9. 9. Ext4 Features – Extents  Replaces traditional indirect block mapping scheme which causes high metadata overhead and poor performance with large files.  An extent is a single descriptor that represents a range of contiguous blocks: struct ext4_extent { __le32 ee_block; /* first logical block */ __le16 ee_len; /* no of blocks */ __le16 ee_start_hi; /* high 16 bits of phy blk */ __le32 ee_start_lo; /* low 32 bits of phy blk */ };  Extents tree leads to efficient lookups and improves performance on sequential IO as well as mail server workloads.  Ext4 supports both extents and indirect mapping schemes and files can be converted between the two formats.
  10. 10. Extents
  11. 11. Ext4 features  Large FS support • Ext3 used 32-bit block numbers and with 4KB blocksize, the filesystem is limited to maximum 16TB size. • Ext4 uses 48-bit block numbers. All on-disk structures needed to be changed to support the 48-bit block number.  Persistent preallocation (fallocate support) • Apps such as large databases often write zeros to a file for guaranteed and contiguous space reservation. • Ext4 improves this scenario by skipping the zero-out and marking the extents as uninitialized instead.
  12. 12. Ext4 features  UNINIT_BG • For very large filesystems, e2fsck times are starting to become unacceptable. • The uninitialized block groups feature uses flags in the group descriptor to indicate of the block group is initialized or not. Efsck can just ignore block groups that are marked as uninitialized . • The flags marking the block group uninitialized and the high watermark are checksummed so we can detect corruption. • We have seen 2-10x speedup for e2fsck in many cases.  Nanosecond timestamp support • Using the i_{atime, ctime, mtime, crtime}_extra fields.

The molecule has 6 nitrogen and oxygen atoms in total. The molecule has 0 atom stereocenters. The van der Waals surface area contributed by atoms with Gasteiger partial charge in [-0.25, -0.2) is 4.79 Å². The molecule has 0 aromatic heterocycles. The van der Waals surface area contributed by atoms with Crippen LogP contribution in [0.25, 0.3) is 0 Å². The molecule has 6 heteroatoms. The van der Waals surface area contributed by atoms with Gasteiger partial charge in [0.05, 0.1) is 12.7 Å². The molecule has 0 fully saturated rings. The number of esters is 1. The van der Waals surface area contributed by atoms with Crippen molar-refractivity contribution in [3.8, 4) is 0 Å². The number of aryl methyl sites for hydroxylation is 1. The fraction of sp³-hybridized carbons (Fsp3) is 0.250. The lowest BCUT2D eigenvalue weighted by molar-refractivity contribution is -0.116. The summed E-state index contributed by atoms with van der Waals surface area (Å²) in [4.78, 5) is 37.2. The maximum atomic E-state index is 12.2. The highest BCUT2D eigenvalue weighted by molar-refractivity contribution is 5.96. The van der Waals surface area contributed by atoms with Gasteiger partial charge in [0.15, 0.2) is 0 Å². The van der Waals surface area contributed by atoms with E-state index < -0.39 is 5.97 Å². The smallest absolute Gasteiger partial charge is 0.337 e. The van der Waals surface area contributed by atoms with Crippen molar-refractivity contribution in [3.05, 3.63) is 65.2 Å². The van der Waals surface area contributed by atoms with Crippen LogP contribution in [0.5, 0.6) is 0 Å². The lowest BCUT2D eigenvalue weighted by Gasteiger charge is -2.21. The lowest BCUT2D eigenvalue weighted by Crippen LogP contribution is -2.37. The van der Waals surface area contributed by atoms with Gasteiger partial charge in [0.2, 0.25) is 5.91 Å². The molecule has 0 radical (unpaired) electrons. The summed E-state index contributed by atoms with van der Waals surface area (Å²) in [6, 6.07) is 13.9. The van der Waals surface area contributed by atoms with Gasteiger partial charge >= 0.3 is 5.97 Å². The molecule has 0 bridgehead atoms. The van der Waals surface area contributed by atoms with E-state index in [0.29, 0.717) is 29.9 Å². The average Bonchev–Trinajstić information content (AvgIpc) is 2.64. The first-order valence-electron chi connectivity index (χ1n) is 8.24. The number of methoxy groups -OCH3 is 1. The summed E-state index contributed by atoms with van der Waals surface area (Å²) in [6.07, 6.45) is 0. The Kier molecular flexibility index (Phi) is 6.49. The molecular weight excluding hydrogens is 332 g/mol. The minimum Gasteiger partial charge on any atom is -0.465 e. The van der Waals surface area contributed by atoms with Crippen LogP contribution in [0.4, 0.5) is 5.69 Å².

13. 13. Ext4 features  Multi-block-allocator • Allocates multiple blocks at once using buddy data structure. • Includes inode and group preallocation • Includes special allocation modes for small files and GOAL blocks.  flex_bg • This feature groups meta-data(inode,block bitmap and indoe table) from a series of groups at the beginning of a “flex” group in order to improve performance during heavy meta-data operations.
  14. 14. Crash recovery - JBD/2  First a copy of the blocks to be written is stored in the journal. Then, when the I/O transfer to the journal is completed (commit block is written), the blocks are written (replayed) in the filesystem.  Journaling modes: • Journal – All data and metadata is journaled. • Ordered – Only metadata changes are journaled. Data blocks are written to disk before the metadata to avoid data corruption. • Writeback – Only metadata is journaled. Fastest mode.  Journal checksums • All blocks in a transaction are checksummed and the checksum is stored in the commit header. • While replaying the transaction(either by e2fsck or ext4), this checksum ensures that corrupt or partial transactions are not written to disk.
  15. 15. Latest filesystem design layouts  Trees • Latest filesystems like ZFS, BtrFS, Tux3 use indexed trees for efficient directory layouts, blocks, objects(inodes, EAs) and snapshots. With 64-bit or 128-bit pointers, we literally end all limits imposed on filesystems – no of inodes, EA sizes, no of files within directories.  Checksumming • All data/metadata is checksummed for early detection and possible correction.  In-built VM • Volume manager and filesystem are tightly coupled to take advantage of mirroring and RAID like functionality.  In-built encryption, compression